No benefit to food waste, Coles executives tell SA Parliament grocery price inquiry

Adrian Lowe
The Nightly
3 Min Read
Coles executives say they work closely with farmers and suppliers to deliver food that’s bought and eaten, not wasted.
Coles executives say they work closely with farmers and suppliers to deliver food that’s bought and eaten, not wasted. Credit: Michael Wilson/The West Australian

Executives at retail giant Coles have pushed back on suggestions the supermarket giant encourages food waste, saying it has worked with farmers to encourage customers to buy food affected by bad weather.

They have also said staff numbers in supermarkets are increasing, and reaffirmed customers who object to or do not want to use self-serve check-outs can simply request a staffed check-out be opened.

“We’re not in the business of wasting food — there is no benefit to Coles commercially to waste products or add to the food waste of suppliers,” Coles’ government and industry relations manager Vittoria Bon on Tuesday said.

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Testifying to a Parliamentary inquiry into grocery prices in South Australia, Ms Bon said in almost all cases, Coles looked to its contracted fresh produce suppliers for more volume than had been agreed.

She emphasised that given high levels of competition in the grocery sector, suppliers could easily switch to rival supermarkets if Coles was not a supplier they wanted to deal with.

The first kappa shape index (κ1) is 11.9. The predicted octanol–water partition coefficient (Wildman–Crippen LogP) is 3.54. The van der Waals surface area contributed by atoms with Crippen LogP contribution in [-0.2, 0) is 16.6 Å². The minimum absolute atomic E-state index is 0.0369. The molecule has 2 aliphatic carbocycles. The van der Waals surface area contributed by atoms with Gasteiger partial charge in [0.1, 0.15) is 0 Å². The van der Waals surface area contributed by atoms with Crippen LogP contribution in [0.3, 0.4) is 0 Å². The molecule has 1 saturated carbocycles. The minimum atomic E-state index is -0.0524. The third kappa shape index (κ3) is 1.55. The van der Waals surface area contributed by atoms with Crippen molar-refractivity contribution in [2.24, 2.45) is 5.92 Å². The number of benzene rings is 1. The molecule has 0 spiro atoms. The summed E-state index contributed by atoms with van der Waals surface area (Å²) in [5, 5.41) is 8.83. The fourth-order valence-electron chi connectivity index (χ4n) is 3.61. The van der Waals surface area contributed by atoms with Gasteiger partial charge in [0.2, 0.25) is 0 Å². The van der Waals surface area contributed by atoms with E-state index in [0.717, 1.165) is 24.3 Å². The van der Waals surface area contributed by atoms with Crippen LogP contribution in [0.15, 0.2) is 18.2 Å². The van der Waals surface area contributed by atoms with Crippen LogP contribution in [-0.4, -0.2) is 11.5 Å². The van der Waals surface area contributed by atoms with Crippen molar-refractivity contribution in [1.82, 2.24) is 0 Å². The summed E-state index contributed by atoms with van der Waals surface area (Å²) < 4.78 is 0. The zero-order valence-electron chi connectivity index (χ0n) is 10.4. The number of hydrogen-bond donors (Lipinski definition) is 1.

She said after recent floods in Queensland had resulted in smaller lettuces than expected, Coles worked with farmers to still sell the products, but in a “two for the price of one” packaged deal.

A similar result occurred after a recent NT mango season resulted in blemished fruit but still tasted as expected — Coles ran a campaign to encourage customers to buy them.

Coles donated unwanted or surplus food, including produce, to charities Secondbite and FoodBank, but also to farmers to use as feed for livestock, Ms Bon said. She added governments could consider tax incentives for farmers to be able to donate produce to charity, as often the high cost of freighting it meant farmers would not. Coles did do so, she said.

“We work a year in advance (with suppliers) to determine the volume of the product . . . but also product specifications,” Ms Bon said, adding this would include the eating quality, discolouration or rot and size.

“We do everything we can to make sure as little as possible goes to landfill.”

The top criterion was whether customers would buy the product, which was often determined from focus groups and surveys around customer priorities when choosing fresh produce. For example, she said, customers would not buy broccoli that was light yellow, with plenty of evidence customers wanted darker, greener broccoli.

Ms Bon also pushed back on suggestions from industry group AusVeg to the same inquiry that some products had a markup in stores of up to 300 per cent.

“We don’t do that at Coles,” she said. “That doesn’t exist.”

Ms Bon said there were some higher costs compared to purchase prices from farmers, and used watermelon as an example: they were not bought individually, so were transported on large semi-trailers to distribution centres, where they had to be unpacked and put into smaller groups, then transported nationally to more than 800 supermarkets, then unloaded and often cut, in line with customer preferences.

All of those steps, as well as the cost of trolleys, check-outs and fresh produce bags, added up but any mark-ups were “absolutely nowhere near 300 per cent”.

Ms Bon was quizzed about whether self-checkouts had reduced Coles’ in-store costs. She said they had not, and automated checkouts were a customer preference. More team members were working to collect and fulfil online and click-and-collect orders in distribution centres.

“If customers do prefer to go through a checkout with an operator, they just need to ask,” Ms Bon said.

“If you . . . don’t want automated — find a team member and ask them to process groceries for you.”


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